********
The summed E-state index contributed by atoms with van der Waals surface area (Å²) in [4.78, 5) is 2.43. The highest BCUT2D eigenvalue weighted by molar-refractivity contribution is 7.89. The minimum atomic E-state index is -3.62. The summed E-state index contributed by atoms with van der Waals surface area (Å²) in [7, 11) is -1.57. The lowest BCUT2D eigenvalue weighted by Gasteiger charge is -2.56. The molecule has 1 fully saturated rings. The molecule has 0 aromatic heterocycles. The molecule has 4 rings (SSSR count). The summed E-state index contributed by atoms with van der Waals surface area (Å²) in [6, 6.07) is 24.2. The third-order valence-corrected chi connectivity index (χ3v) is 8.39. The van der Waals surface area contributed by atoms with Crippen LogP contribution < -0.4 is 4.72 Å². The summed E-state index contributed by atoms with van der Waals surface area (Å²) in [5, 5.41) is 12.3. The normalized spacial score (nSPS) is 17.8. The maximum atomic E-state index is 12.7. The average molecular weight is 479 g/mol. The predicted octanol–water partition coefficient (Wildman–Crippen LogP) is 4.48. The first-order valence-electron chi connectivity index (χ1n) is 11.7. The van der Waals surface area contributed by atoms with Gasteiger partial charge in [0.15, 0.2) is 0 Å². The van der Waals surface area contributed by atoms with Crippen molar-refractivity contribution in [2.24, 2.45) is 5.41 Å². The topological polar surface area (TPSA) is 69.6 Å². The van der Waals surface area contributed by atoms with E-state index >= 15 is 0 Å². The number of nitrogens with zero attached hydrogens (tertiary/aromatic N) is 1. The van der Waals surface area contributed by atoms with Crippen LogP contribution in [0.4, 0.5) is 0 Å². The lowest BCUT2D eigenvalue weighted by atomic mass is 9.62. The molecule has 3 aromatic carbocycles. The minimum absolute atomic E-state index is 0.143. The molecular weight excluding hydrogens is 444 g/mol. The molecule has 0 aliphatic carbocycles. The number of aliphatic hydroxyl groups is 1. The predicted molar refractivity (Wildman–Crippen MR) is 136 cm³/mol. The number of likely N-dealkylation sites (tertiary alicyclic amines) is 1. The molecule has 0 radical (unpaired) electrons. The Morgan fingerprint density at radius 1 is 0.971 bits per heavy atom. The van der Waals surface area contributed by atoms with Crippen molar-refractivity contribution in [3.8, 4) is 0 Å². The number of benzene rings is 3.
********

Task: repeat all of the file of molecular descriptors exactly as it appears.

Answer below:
The summed E-state index contributed by atoms with van der Waals surface area (Å²) in [4.78, 5) is 2.43. The highest BCUT2D eigenvalue weighted by molar-refractivity contribution is 7.89. The minimum atomic E-state index is -3.62. The summed E-state index contributed by atoms with van der Waals surface area (Å²) in [7, 11) is -1.57. The lowest BCUT2D eigenvalue weighted by Gasteiger charge is -2.56. The molecule has 1 fully saturated rings. The molecule has 0 aromatic heterocycles. The molecule has 4 rings (SSSR count). The summed E-state index contributed by atoms with van der Waals surface area (Å²) in [6, 6.07) is 24.2. The third-order valence-corrected chi connectivity index (χ3v) is 8.39. The van der Waals surface area contributed by atoms with Crippen LogP contribution < -0.4 is 4.72 Å². The summed E-state index contributed by atoms with van der Waals surface area (Å²) in [5, 5.41) is 12.3. The normalized spacial score (nSPS) is 17.8. The maximum atomic E-state index is 12.7. The average molecular weight is 479 g/mol. The predicted octanol–water partition coefficient (Wildman–Crippen LogP) is 4.48. The first-order valence-electron chi connectivity index (χ1n) is 11.7. The van der Waals surface area contributed by atoms with Gasteiger partial charge in [0.15, 0.2) is 0 Å². The van der Waals surface area contributed by atoms with Crippen molar-refractivity contribution in [2.24, 2.45) is 5.41 Å². The topological polar surface area (TPSA) is 69.6 Å². The van der Waals surface area contributed by atoms with E-state index >= 15 is 0 Å². The number of nitrogens with zero attached hydrogens (tertiary/aromatic N) is 1. The van der Waals surface area contributed by atoms with Crippen LogP contribution in [0.4, 0.5) is 0 Å². The lowest BCUT2D eigenvalue weighted by atomic mass is 9.62. The molecule has 3 aromatic carbocycles. The minimum absolute atomic E-state index is 0.143. The molecular weight excluding hydrogens is 444 g/mol. The molecule has 0 aliphatic carbocycles. The number of aliphatic hydroxyl groups is 1. The predicted molar refractivity (Wildman–Crippen MR) is 136 cm³/mol. The number of likely N-dealkylation sites (tertiary alicyclic amines) is 1. The molecule has 0 radical (unpaired) electrons. The Morgan fingerprint density at radius 1 is 0.971 bits per heavy atom. The van der Waals surface area contributed by atoms with Crippen molar-refractivity contribution in [3.8, 4) is 0 Å². The number of benzene rings is 3.